Desecration Claims Denied, Tabled in Jamul Tribal Casino Project Case

By Gene Cubbison
|  Wednesday, Apr 23, 2014  |  Updated 10:18 AM PDT
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On Tuesday, tribal leaders at the Jamul Indian Village strongly denied accusations that the construction of their new casino desecrated gravesites. NBC 7’s Gene Cubbison has the result of Tuesday’s court hearing.

On Tuesday, tribal leaders at the Jamul Indian Village strongly denied accusations that the construction of their new casino desecrated gravesites. NBC 7’s Gene Cubbison has the result of Tuesday’s court hearing.

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Lawsuits have been filed to stop construction of a Hollywood-themed casino in Jamul. On Wednesday night, hundreds of Jamul residents packed a room to talk about the lawsuits and the multi-million dollar project. NBC 7's Candice Nguyen reports.

Lawsuit: Casino Builds on Burial Ground

A tribal gaming casino in Jamul has been plagued by controversy and a new lawsuit brings up even more trouble, claming the casino was built on top of ancient Native American burial sites dug up for its construction. NBC 7's Gene Cubbison reports.
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The latest skirmish in a long-running legal feud over an East County tribal casino project ended Tuesday in favor of tribal leaders.

But the hostilities don't figure to subside any time soon.

Before Superior Court Judge Ronald Prager was a lawsuit filed against CalTrans, which controls the encroachment permit under which the tribe’s contractors are working, by two relatives of several deceased Jamul tribal members.

The litigation claims desecration of Native American burial grounds now under excavation for the parking structure that would serve Hollywood Casino Jamul, a $360 million undertaking between the Jamul tribe and Penn National -- its financial partner which is active in the casino gaming industry.

"These most recent lies and accusations are nothing more than a desperate attempt to stop us from moving forward with our project,” tribal chairman Raymond Hunter told journalists invited to tour the reservation Tuesday morning. “Those tactics have not been successful in the past, and they will not succeed now."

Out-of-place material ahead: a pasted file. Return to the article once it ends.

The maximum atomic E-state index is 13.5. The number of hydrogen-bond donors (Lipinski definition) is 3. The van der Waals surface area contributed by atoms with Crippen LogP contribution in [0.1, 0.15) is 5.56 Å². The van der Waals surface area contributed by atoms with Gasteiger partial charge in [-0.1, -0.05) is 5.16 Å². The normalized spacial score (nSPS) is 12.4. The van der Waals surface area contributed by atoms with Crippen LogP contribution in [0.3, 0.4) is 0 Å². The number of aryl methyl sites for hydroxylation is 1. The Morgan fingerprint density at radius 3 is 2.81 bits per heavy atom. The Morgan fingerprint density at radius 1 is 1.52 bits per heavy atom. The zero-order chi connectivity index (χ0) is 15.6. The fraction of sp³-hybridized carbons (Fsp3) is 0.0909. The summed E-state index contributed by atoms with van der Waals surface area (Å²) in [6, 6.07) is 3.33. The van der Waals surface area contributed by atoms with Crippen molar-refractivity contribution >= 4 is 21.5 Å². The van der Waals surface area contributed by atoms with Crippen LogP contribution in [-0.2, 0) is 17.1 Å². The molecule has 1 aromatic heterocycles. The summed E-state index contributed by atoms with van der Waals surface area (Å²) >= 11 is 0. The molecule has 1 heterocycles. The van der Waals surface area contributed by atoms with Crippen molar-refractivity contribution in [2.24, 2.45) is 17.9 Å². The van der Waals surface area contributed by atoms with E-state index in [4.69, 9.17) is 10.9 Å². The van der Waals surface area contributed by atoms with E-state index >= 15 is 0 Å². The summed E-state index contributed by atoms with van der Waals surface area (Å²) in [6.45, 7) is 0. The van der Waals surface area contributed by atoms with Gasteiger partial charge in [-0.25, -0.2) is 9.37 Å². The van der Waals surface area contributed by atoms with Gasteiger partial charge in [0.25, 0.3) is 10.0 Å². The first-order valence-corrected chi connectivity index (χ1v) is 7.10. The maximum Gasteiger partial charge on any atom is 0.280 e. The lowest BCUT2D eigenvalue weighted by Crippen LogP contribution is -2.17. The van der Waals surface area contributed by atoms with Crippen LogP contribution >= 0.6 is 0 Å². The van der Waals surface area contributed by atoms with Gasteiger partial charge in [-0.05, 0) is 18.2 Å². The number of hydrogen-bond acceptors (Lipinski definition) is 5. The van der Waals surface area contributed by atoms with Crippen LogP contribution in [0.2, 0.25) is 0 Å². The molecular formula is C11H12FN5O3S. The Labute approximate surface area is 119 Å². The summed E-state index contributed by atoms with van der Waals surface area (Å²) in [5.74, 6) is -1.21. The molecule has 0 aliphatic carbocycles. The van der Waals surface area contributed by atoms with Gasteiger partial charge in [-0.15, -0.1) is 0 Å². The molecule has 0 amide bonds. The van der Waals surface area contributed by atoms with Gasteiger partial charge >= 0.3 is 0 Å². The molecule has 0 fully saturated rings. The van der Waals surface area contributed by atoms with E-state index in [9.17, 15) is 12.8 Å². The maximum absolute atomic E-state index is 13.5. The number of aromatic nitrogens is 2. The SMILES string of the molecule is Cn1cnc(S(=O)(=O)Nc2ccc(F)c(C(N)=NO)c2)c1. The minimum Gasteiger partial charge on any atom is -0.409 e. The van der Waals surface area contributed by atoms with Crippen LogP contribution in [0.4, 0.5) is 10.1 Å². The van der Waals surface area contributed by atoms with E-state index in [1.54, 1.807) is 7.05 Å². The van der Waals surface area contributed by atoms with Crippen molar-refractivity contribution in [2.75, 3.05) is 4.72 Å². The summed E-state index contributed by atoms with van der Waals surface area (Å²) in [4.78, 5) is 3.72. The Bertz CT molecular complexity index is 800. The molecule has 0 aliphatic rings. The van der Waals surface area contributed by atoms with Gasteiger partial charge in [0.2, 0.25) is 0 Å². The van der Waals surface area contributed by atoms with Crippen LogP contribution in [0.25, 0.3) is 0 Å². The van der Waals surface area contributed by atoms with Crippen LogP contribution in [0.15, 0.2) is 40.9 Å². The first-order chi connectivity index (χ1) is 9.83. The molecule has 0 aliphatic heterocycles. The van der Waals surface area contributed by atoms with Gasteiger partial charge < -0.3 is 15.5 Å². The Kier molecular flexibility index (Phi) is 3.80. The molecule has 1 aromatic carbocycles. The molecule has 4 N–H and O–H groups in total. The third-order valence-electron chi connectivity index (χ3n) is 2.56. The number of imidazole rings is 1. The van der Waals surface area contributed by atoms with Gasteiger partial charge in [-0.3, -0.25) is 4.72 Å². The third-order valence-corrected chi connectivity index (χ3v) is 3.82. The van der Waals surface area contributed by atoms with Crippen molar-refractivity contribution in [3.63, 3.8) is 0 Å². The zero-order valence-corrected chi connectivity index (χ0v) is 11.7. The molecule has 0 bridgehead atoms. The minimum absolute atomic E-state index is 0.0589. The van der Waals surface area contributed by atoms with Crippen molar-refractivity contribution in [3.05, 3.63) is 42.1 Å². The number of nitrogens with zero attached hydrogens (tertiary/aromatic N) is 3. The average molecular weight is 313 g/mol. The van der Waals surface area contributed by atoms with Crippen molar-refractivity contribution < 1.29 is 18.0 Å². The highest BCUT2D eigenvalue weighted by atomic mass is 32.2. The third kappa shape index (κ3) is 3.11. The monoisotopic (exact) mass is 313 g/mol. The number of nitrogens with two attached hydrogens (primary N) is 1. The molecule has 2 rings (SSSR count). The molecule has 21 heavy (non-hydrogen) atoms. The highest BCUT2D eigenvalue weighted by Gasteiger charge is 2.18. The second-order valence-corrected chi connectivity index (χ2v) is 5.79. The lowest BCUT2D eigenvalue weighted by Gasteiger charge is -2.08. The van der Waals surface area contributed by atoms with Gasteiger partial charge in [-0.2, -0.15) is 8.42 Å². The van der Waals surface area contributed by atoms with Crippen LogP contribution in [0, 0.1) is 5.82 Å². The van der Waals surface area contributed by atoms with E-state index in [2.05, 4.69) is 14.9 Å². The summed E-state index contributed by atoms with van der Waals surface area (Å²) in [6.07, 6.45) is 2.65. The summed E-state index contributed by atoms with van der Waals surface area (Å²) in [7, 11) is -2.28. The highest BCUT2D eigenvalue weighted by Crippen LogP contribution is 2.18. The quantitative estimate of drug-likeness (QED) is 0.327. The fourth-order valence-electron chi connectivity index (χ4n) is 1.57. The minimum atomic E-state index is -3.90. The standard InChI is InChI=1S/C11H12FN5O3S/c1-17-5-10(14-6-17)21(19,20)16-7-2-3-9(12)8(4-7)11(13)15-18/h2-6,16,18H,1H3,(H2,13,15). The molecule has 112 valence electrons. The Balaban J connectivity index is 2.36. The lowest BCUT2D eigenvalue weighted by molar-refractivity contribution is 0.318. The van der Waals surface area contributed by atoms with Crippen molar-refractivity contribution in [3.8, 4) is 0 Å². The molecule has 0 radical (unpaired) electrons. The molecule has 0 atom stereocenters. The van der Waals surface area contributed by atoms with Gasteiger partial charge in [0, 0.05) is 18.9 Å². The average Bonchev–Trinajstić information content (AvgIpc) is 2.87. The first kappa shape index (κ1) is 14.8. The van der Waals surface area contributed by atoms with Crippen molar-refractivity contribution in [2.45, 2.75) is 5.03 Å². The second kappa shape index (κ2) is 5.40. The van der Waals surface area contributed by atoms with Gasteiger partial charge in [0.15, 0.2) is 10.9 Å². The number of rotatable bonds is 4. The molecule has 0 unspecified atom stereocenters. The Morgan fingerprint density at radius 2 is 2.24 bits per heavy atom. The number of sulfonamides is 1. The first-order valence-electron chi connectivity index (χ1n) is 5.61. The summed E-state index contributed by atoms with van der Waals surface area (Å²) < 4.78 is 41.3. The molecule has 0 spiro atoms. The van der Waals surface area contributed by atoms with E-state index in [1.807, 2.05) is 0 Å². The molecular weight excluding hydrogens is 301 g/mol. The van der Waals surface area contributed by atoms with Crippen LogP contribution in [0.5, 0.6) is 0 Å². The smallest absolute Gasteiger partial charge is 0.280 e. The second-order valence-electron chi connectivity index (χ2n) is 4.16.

Added tribal councilmember Richard Tellow: "All burials have been performed in the cemetery, which remains wholly intact and undisturbed."

That cemetery is at the opposite end of the reservation from the casino site, where five relatives of Karen Toggery – Hunter’s sister – and Walter Rosales once lived.

On that property, according to a lawsuit filed on behalf of the two, funeral artifacts were left many years ago – only to be dug up in February and hauled with tons of dirt for use in a CalTrans freeway project interchange among State Routes 11, 125 and 905 near the border

Toggery and Rosales went to court seeking an order that would allow the Native American Foundation Commission to sift the dirt and recover artifacts, and set up a mediation process to properly relocate them.

Their attorney, Patrick Webb, offered this argument to Judge Prager about the tribe’s legal position: "They all want to talk about what's the cemetery and what's not the cemetery. That's really irrelevant. The only evidence you have in front of you is eyewitness testimony from the people who put their families there. And where they are now? No one is contesting it."

But the judge declined the request, saying that the issues could be revisited at an unspecified future date.

"It hurts -- how would you like it if something like this happened to your family? It's not very nice,” Toggery said following the court hearing.

She added this about the tribal leadership led by her brother: “They're not thinking about what's going on with the traditions that we hold high and esteemed to our families, and our memories and our ancestral ties … their motto is, 'Well, they're gone, so that's it’.”

Casino-related lawsuits involving tribal factions, Jamul community activists and the county of San Diego have been ongoing since 1995.

Twenty have been dismissed.

Three others besides the case heard Tuesday are still pending in state and federal court.
 

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